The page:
The Gamer Geeks, being elitist, were much more critical of the game (which is exactly what we expect and want). According to one Gamer Geek, “The game is well designed. Excellent production quality and the rules are well documented. While I would never say this is a bad game – because it isn’t – I don’t think this is a game for true gamers. Nothing really new or challenging here. Good for gamers who have non-gamer friends, but that’s about it.” This point of view was not shared by all the Gamer Geeks. Another elitist said, “I think this is a great game to bring to my table when I want a lighter game that still requires thinking and strategic game play. I like how the cards are used on multiple levels and how everything in the game is both visible and tangible in game play. Great game, in my opinion. Very entertaining.” When all the votes were in, Cheese Quest made the cut, being approved by the majority of the Gamer Geeks.

Cheese Quest is one of those games you’ll be able to get to the table again and again. Setup is very fast and the modular game board with random setup always ensures you have a different game on the table. The rules are easy to follow and the flow from turn to turn keeps the game focused and energized. My only criticism is that I wanted the game to include some sort of “First Player” marker so as to help players keep track of how many players have had their full turn when the endgame is triggered. This is a simple fix, however, and one that can be done by players with nothing more than putting some sort of marker in front of the first player if the need is great.

All of our players enjoyed the game, with the only negative comments coming from Gamer Geeks who have been playing games long enough to have “seen it all” (their words, not mine). In truth, Cheese Quest, for those who have played lots of games will find this title to feel familiar. Not a bad thing by any means, but for those looking for new games with different experiences to add to their collection, they might very well find that this game just doesn’t bring much that is new to the gaming table. Which should not suggest that Cheese Quest is a bad game. It isn’t. I think it’s a very entertaining game.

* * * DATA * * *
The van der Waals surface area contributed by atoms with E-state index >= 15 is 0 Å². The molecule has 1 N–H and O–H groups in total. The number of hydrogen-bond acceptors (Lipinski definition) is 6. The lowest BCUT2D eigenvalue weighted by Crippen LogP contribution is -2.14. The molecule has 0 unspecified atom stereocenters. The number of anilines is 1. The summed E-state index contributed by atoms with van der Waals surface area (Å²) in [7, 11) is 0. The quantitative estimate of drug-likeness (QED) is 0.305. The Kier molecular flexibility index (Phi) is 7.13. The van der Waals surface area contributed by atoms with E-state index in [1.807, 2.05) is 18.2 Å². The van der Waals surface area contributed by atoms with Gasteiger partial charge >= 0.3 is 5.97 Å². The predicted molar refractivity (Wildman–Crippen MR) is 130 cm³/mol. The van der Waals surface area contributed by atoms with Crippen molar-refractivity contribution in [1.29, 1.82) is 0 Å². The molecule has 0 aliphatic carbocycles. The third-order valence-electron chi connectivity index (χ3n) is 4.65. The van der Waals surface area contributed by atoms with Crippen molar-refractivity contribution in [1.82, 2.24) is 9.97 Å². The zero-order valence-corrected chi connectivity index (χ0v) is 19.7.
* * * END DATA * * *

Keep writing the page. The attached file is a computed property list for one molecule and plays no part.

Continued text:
Do try this little gem when time allows. The game play is fast, entertaining, and best of all, engaging. The majority of our players liked it enough to ask for it again. I think, in the end, the best compliment any game can have is that a player, once they have finished putting the game away, immediately want to bring it out again. Expect repeats.

This game was given to Father Geek as a review copy. Father Geek was not paid, bribed, wined, dined, or threatened in vain hopes of influencing this review. Such is the statuesque and legendary integrity of Father Geek.

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About Cyrus

Editor in Chief, Owner/Operator, Board Game Fanatic, Father of Three, and Nice Guy, Cyrus has always enjoyed board, card, miniature, role playing, and video games, but didn't get back into the hobby seriously until early 2000. Once he did, however, he was hooked. He now plays board games with anyone and everyone he can, but enjoys playing with his children the most. Video games continue to be of real interest, but not as much as dice and little miniatures. As he carefully navigates the ins and outs of parenting, he does his very best to bestow what wisdom he has and help nurture his children's young minds. It is his hope and ambition to raise three strong, honorable men who will one day go on to do great things and buy their Mom and Dad a lobster dinner. Cyrus goes by the handle fathergeek on Board Game Geek. You can also check him out on Yes, he has a URL that is his name. His ego knows no bounds, apparently....